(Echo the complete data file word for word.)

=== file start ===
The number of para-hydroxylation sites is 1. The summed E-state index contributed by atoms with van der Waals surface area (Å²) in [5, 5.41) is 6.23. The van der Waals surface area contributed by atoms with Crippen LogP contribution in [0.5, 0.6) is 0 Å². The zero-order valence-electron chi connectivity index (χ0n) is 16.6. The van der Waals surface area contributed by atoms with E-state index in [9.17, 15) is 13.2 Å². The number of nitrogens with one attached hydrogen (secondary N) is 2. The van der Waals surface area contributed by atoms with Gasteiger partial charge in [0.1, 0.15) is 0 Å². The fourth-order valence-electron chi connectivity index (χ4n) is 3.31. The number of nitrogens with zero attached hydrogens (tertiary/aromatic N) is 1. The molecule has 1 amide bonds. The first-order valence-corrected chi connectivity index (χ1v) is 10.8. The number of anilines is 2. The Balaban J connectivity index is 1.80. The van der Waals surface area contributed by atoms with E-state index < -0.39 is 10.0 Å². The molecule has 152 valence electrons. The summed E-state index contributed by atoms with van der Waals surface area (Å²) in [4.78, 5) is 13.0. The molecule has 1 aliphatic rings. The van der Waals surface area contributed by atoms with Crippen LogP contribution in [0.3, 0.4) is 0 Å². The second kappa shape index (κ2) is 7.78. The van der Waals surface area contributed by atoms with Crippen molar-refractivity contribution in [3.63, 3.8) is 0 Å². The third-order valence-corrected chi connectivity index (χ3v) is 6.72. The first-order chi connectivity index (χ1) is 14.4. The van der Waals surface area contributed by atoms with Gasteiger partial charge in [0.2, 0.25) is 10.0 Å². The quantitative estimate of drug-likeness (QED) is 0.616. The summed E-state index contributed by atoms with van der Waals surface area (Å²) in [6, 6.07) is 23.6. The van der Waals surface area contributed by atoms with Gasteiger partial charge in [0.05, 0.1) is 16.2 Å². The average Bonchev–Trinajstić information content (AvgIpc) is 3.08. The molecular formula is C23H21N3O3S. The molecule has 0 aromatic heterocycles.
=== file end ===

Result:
The number of para-hydroxylation sites is 1. The summed E-state index contributed by atoms with van der Waals surface area (Å²) in [5, 5.41) is 6.23. The van der Waals surface area contributed by atoms with Crippen LogP contribution in [0.5, 0.6) is 0 Å². The zero-order valence-electron chi connectivity index (χ0n) is 16.6. The van der Waals surface area contributed by atoms with E-state index in [9.17, 15) is 13.2 Å². The number of nitrogens with one attached hydrogen (secondary N) is 2. The van der Waals surface area contributed by atoms with Gasteiger partial charge in [0.1, 0.15) is 0 Å². The fourth-order valence-electron chi connectivity index (χ4n) is 3.31. The number of nitrogens with zero attached hydrogens (tertiary/aromatic N) is 1. The molecule has 1 amide bonds. The first-order valence-corrected chi connectivity index (χ1v) is 10.8. The number of anilines is 2. The Balaban J connectivity index is 1.80. The van der Waals surface area contributed by atoms with E-state index < -0.39 is 10.0 Å². The molecule has 152 valence electrons. The summed E-state index contributed by atoms with van der Waals surface area (Å²) in [4.78, 5) is 13.0. The molecule has 1 aliphatic rings. The van der Waals surface area contributed by atoms with Crippen LogP contribution in [0.3, 0.4) is 0 Å². The second kappa shape index (κ2) is 7.78. The van der Waals surface area contributed by atoms with Crippen molar-refractivity contribution in [3.63, 3.8) is 0 Å². The third-order valence-corrected chi connectivity index (χ3v) is 6.72. The first-order chi connectivity index (χ1) is 14.4. The van der Waals surface area contributed by atoms with Gasteiger partial charge in [0.2, 0.25) is 10.0 Å². The quantitative estimate of drug-likeness (QED) is 0.616. The summed E-state index contributed by atoms with van der Waals surface area (Å²) in [6, 6.07) is 23.6. The van der Waals surface area contributed by atoms with Gasteiger partial charge in [0.05, 0.1) is 16.2 Å². The average Bonchev–Trinajstić information content (AvgIpc) is 3.08. The molecular formula is C23H21N3O3S. The molecule has 0 aromatic heterocycles.